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Health and Safety

date: 17 July 2006

embargo: 00.01hrs Tuesday 18 July 2006

Hot workers urged to adopt cool Japanese summer dress code

The TUC is today (Tuesday) launching its 'cool work' campaign as it urges employers in the UK to follow the lead of Japanese businesses and relax dress codes as the temperature rises.

Last year, in an attempt to reduce energy use, Japanese Prime Minister Junichiro Koizumi took off his tie and urged his country's workforce to leave their jackets and ties at home so that their employers could turn down the air conditioning or do away with it all together during their hot, humid summer.

The TUC believes that the best way for staff to keep cool inside when it's hot outside is for employees to be able to sport more casual attire in the office, perhaps coming in jacket and tie-less, or wearing shorts.

Employers who provide their staff with a cool and comfortable work environment will get more out of them, says the TUC. And bosses who give summer garb the green light could also save on their energy bills, by turning down or even turning off the air con.

The TUC recognises that for employees attending important meetings or for those dealing with the public, it may not be appropriate for them to turn up to work in clothes more suitable for the beach. But the union organisation is urging employers not to use bogus health and safety concerns as a reason for banning shorts in the workplace as the heatwave continues.

TUC General Secretary Brendan Barber said: 'We'd like British bosses to work cool and take the Japanese Premier's advice and allow their staff to dress down a little for summer. Not only will a cool approach to work avoid staff wilting at their desks, it could also save companies money as they should be able to turn down the air con a notch. Arctic-style air conditioning may stop the workplace from becoming like an oven, but its overuse is not good for the environment.

'It's no fun working in a baking office or factory and employers should do all they can to take the temperature down. Clearly vest tops and shorts are not suitable attire for all front line staff, but those not dealing with the public should be able to discard their tights, ties and suits. We're calling on bosses to let their staff loosen their collars and cool down while the heatwave continues.'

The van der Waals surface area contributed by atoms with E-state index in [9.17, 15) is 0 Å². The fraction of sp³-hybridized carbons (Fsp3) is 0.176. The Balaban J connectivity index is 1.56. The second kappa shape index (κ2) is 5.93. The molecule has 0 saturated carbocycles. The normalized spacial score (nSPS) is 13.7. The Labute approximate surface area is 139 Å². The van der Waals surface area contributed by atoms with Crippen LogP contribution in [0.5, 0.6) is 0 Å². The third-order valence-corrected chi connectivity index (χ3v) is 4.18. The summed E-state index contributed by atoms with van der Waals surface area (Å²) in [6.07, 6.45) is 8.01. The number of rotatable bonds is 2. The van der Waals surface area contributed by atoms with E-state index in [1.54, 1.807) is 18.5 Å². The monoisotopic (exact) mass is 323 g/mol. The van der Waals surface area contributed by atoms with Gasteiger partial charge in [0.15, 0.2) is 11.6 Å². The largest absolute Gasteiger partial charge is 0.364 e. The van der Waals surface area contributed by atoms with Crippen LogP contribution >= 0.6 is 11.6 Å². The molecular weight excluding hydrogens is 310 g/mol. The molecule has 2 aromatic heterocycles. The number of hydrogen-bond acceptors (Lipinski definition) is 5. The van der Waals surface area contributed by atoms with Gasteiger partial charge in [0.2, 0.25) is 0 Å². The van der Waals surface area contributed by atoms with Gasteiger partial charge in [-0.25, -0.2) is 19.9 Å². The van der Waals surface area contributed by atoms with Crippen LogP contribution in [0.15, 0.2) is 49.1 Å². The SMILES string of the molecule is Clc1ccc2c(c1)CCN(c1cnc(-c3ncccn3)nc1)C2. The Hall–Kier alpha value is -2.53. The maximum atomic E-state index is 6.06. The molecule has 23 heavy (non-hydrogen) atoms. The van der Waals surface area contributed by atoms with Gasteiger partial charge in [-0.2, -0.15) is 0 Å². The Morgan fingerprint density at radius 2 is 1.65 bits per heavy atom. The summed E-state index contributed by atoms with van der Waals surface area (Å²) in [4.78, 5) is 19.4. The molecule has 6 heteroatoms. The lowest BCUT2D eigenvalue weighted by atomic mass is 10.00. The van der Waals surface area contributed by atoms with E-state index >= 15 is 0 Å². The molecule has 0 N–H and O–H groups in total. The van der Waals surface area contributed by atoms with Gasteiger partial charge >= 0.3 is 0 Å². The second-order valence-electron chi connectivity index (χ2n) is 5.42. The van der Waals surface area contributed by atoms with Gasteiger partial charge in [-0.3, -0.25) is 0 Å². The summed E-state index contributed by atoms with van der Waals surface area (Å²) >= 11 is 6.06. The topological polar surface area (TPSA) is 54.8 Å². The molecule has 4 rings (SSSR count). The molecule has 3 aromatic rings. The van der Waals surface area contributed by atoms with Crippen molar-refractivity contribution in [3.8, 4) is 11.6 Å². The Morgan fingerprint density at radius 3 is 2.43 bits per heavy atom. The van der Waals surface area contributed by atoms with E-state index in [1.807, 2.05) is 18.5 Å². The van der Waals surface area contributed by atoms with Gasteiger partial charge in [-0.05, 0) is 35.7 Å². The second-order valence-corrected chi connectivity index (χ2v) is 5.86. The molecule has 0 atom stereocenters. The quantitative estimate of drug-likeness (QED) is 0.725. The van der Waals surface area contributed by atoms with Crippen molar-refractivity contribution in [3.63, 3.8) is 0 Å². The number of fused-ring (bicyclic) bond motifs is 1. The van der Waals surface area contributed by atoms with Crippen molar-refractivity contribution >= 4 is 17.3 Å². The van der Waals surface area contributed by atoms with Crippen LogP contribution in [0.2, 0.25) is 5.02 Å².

Advice featured on WorkSMART, the TUC's working life website, says that in the searing heat there are many things that people can do to keep cool, and dressing down can be the most effective solution. Bosses should only stop staff from wearing shorts to work if they have first carried out a proper risk assessment, and only people whose jobs could prove hazardous should still be made to work in long trousers.

WorkSMART says that although the law states that staff should work in a reasonable temperature, there is no legal maximum. The TUC website calls on employers to do all they can to stop their premises from becoming unbearably hot. Measures they are advised to take include:

  • Allowing staff to adopt a less formal attire - jackets and ties are out, short sleeves, vest tops and even shorts are in;
  • distributing fans to staff and providing portable air cooling cabinets;
  • installing air conditioning, and maintaining it regularly, so that it doesn't break down during a heatwave;
  • introducing - if it's not in place already - a flexitime system so that staff that can have the option of coming in earlier and staying later to avoid the sweltering conditions of the rush hour commute;
  • moving desks away from windows, drawing the blinds or putting reflecting film on the windows; and
  • allowing staff to take frequent breaks and providing them with a ready supply of cool drinks.


- All TUC press releases can be found at www.tuc.org.uk

- The workSMART advice on how to handle working through a heatwave is at www.worksmart.org.uk


Media enquiries: Liz Chinchen T: 020 7467 1248; M: 07778 158175; E: media@tuc.org.uk

Press release (700 words) issued 18 Jul 2006

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